Research gives fresh insight into practices and perceptions of modern-day safety and health
Monday 17th October 2016
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Negative perceptions of health and safety appear more associated with "public" than "workplace" issues -- members of the public are more supportive of efforts to promote safer workplaces than interventions out of work.
And the profession is having to adapt to address a variety of challenges presented by a rapidly changing world of work, from managing transient workforces to supporting smaller businesses that suspect "gold-plating" by practitioners of their safety and health policies and practices.
These were among a wide-ranging set of findings, published today, from one of the most ambitious programmes of research ever undertaken into the ways we protect people from ill health and injury in the workplace.
Commissioned by IOSH, research teams conducted six studies to shed new light on modern-day worker protection at a time when health and safety has been lambasted in sections of the media and become the subject of reviews into its regulatory frameworks.
The findings of IOSH's five year programme -- Health and Safety in a Changing World -- give fresh insight into the role safety and health is now playing in a world of transient or disparate workforces, automated production and economic and political uncertainty.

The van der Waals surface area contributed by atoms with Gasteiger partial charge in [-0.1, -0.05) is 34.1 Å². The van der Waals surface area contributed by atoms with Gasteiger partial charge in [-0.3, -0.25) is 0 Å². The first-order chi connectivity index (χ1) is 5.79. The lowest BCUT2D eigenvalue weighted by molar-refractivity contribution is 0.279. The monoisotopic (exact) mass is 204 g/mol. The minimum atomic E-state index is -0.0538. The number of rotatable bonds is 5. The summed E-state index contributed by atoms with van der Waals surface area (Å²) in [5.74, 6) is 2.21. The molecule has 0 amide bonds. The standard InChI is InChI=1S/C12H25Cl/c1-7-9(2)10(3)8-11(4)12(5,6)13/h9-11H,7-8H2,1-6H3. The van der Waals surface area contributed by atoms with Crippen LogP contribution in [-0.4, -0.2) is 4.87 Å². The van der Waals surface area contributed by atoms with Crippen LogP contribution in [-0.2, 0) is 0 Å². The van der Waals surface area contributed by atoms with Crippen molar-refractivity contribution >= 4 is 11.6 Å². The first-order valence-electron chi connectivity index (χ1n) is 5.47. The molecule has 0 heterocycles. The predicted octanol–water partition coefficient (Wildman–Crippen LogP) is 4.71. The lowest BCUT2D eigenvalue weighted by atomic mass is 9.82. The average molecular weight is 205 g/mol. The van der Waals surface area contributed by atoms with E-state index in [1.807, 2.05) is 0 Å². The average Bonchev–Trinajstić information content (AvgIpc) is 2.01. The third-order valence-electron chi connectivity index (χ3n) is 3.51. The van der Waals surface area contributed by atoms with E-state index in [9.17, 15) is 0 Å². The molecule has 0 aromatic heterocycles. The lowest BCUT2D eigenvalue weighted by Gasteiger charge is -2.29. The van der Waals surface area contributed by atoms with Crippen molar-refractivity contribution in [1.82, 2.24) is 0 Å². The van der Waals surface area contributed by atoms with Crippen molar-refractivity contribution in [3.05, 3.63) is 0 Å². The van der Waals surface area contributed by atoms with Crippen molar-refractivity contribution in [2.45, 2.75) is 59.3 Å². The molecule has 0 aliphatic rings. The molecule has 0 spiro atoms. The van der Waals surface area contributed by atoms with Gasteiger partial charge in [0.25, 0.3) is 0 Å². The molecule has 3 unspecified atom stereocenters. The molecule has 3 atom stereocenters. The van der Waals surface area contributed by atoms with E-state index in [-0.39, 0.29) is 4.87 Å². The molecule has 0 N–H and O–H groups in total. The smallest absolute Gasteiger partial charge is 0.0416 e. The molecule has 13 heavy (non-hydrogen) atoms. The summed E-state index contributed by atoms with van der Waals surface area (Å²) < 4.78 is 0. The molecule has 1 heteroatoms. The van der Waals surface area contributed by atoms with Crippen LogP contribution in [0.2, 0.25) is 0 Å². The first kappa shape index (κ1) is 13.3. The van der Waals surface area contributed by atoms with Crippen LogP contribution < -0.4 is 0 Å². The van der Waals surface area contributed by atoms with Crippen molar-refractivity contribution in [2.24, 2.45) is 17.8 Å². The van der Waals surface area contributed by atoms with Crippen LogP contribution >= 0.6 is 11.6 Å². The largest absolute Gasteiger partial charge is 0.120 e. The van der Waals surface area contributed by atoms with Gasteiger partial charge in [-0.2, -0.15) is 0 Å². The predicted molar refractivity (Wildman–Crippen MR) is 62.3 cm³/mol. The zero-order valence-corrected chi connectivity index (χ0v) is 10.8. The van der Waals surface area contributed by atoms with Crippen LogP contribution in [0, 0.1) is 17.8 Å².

IOSH executive director of policy Shelley Frost said: "It is clear from our research that the modern-day safety and health practitioner faces multifarious challenges in their vital work to safeguard working people.
"Businesses, politicians and the media are posing questions of the profession and the system in which its members work, asking whether we need current levels of regulation and whether practitioners are being overzealous in their recommendations to employers.
"However, it is evident that safety and health is a stable system that is valued by business and the public at large. People do care that they and their loved ones are not placed in unnecessary risk at work. Our research programme underlines the need for the safety and health profession to be agile and open-minded in the face of change, and more confident in promoting the very many positive contributions it makes to our lives."
IOSH's five-year research programme set out to explore the landscape of occupational safety and health and its implications for developing solutions that provide effective protection for workers and their communities.
The professional body commissioned studies by teams from the Institute of Occupational Medicine, Loughborough University, Cranfield University and the universities of Nottingham, Reading and Portsmouth, under the direction of Professor Robert Dingwall.
Prof Dingwall said: "IOSH's investment in the research programme Health and Safety in a Changing World has delivered a rich resource for strategic thinking and discussion within the occupational safety and health [OSH] profession. In particular, it offers a deep analysis of the changing institutional contexts of work and employment, the evolution of management thinking and practices, and the emerging place of OSH within this.